Sensitive readers, those who look forward to the next Nescafe TV commercial, may care to eschew this page. I write about car chases.

In a movie review an issue or two ago I suggested that the car chase from the 1968 Steve McQueen movie “Bullitt” was unlikely to be topped. A reader in South Australia disagrees passionately. Interestingly, he has never seen Bullitt, but his point is that anything produced 30 years ago on the budgets they had then couldn’t hope to compare with modern technology and financials that require a twelve-digit calculator.

Oh, I beg to differ. Let’s analyse those ten glorious minutes in Bullitt and why they blow everything else into the weeds.

First of all, there’s the build up. The action starts slowly with the bad guys in a black Dodge Charger R/T discreetly following McQueen in his green Mustang (registration JJZ 109 – there’s a green 1967 ‘Stang getting around Melbourne with the same plate). They lose him and then, suddenly, there he is in the mirror. Hunters become hunted. The action is still very legal but rising music and a bad guy buckling his seat belt are sure signs that it ain’t gonna stay that way.

Now consider the streets of San Francisco – rapid drops between flat intersections. A car bottoms out on entry and launches wonderfully on departure.

Suddenly the Charger’s tyres scream as it loops around a neighbouring car to go left from the right-hand lane. Adrenalin. The music stops. Totally. All you get from now is engine noise (serious V8 iron here with racing changes of the manual shifts) and tyres losing their tread.

There is absolutely no peripheral activity, the action never leaves the two cars. You don’t see other cars crashing into poles or out of control, you never lose sight of the target. The only exception is a motorcyclist who comes unstuck (I have read interviews with three different stuntmen, and actually talked to a fourth, who claim to be this guy) when McQueen looks around to see if he’s okay. Otherwise no screaming police cars in pursuit, no helicopters, no mums with pushers, it’s just the good guy chasing the bad guys.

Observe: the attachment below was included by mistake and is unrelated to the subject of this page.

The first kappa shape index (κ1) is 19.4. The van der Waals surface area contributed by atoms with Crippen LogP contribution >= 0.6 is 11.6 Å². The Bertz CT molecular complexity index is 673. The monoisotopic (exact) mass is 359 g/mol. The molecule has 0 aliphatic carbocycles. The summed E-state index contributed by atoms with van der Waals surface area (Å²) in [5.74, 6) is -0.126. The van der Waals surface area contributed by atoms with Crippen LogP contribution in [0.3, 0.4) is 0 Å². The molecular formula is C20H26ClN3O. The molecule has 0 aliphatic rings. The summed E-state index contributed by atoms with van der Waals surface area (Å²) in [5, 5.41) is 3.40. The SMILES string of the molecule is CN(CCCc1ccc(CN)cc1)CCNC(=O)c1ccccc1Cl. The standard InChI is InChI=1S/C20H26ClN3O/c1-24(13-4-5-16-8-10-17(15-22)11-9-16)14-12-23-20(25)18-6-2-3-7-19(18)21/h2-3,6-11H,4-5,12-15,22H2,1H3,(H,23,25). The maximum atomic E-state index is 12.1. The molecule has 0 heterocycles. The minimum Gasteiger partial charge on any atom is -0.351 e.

Nor are there gimmicks or stunt driving techniques, it’s sheer speed and G forces. When McQueen muffs a turn he doesn’t flip the hand-brake to exit, he backs up in flurry of tyre smoke and tries again.

The action moves from weaving city traffic to sheer straight-line speed on the turnpike, and the glorious sequence where McQueen, sideways in the dirt to avoid the motorcyclist, loses sight of his quarry and has to catch up again to re-appear in the mirror. Sensational sound and vision of a single ‘Stang going like a cut cat.

There’s no conversation either. McQueen isn’t yelling excitedly into a two-way radio, the bad guys don’t even talk to one another, there’s nothing to take your attention away from the action.

And there’s the close. A shotgun out the rear window of the Charger, unbroken yellow centre lines which keep being crossed, sideswipes. All leading up to the Charger’s airborne entry (hubcaps flying) into a filling station, the resultant explosion and the ‘Stang’s inglorious path to the drain it winds up hanging over, it’s front right wheel akimbo.

The car chase in Bullitt is a match of equally skilled, ice-cool drivers in omigod brutal cars going like their lives depend on it, and it doesn’t introduce a single element to interfere with, or water down, that theme. It’s amazing to me that no other director has picked up on Peter Yates’ dead simple approach.

At the end of the day, 30 years have done absolutely nothing to reduce the excitement of this sequence, and if you have any trouble believing that, just have a look at it.

Published 1998


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